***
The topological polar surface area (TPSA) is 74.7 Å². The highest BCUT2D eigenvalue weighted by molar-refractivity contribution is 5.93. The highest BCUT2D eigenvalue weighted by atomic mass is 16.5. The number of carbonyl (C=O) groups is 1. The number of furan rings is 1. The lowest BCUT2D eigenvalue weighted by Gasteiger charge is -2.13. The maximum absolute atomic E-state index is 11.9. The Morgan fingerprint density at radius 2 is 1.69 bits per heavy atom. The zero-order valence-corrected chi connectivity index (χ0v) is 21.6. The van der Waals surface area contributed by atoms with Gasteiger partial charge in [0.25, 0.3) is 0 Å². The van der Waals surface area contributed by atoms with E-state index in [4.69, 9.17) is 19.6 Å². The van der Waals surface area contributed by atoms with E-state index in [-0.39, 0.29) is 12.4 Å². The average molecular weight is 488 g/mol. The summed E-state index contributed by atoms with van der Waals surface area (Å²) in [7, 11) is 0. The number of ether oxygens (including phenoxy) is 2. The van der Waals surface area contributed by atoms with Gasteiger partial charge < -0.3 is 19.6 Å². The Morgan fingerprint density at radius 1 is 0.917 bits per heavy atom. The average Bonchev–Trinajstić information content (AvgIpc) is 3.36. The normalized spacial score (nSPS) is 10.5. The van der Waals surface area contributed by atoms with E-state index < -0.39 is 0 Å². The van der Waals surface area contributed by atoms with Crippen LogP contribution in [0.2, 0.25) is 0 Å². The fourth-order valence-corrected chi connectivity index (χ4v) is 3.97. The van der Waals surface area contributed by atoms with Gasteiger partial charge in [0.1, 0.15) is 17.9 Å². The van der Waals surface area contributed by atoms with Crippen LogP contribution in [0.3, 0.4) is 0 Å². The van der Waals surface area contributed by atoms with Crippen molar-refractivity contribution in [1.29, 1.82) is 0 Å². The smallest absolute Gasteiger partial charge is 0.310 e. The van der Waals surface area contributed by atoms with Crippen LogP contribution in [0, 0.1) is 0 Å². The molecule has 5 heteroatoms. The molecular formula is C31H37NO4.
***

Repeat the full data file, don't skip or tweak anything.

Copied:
The topological polar surface area (TPSA) is 74.7 Å². The highest BCUT2D eigenvalue weighted by molar-refractivity contribution is 5.93. The highest BCUT2D eigenvalue weighted by atomic mass is 16.5. The number of carbonyl (C=O) groups is 1. The number of furan rings is 1. The lowest BCUT2D eigenvalue weighted by Gasteiger charge is -2.13. The maximum absolute atomic E-state index is 11.9. The Morgan fingerprint density at radius 2 is 1.69 bits per heavy atom. The zero-order valence-corrected chi connectivity index (χ0v) is 21.6. The van der Waals surface area contributed by atoms with Gasteiger partial charge in [0.25, 0.3) is 0 Å². The van der Waals surface area contributed by atoms with E-state index in [4.69, 9.17) is 19.6 Å². The van der Waals surface area contributed by atoms with E-state index in [-0.39, 0.29) is 12.4 Å². The average molecular weight is 488 g/mol. The summed E-state index contributed by atoms with van der Waals surface area (Å²) in [7, 11) is 0. The number of ether oxygens (including phenoxy) is 2. The van der Waals surface area contributed by atoms with Gasteiger partial charge < -0.3 is 19.6 Å². The Morgan fingerprint density at radius 1 is 0.917 bits per heavy atom. The average Bonchev–Trinajstić information content (AvgIpc) is 3.36. The normalized spacial score (nSPS) is 10.5. The van der Waals surface area contributed by atoms with E-state index < -0.39 is 0 Å². The van der Waals surface area contributed by atoms with Crippen LogP contribution in [0.2, 0.25) is 0 Å². The fourth-order valence-corrected chi connectivity index (χ4v) is 3.97. The van der Waals surface area contributed by atoms with Gasteiger partial charge in [0.1, 0.15) is 17.9 Å². The van der Waals surface area contributed by atoms with Crippen LogP contribution in [0.3, 0.4) is 0 Å². The van der Waals surface area contributed by atoms with Crippen molar-refractivity contribution in [1.29, 1.82) is 0 Å². The smallest absolute Gasteiger partial charge is 0.310 e. The van der Waals surface area contributed by atoms with Crippen LogP contribution in [0, 0.1) is 0 Å². The molecule has 5 heteroatoms. The molecular formula is C31H37NO4.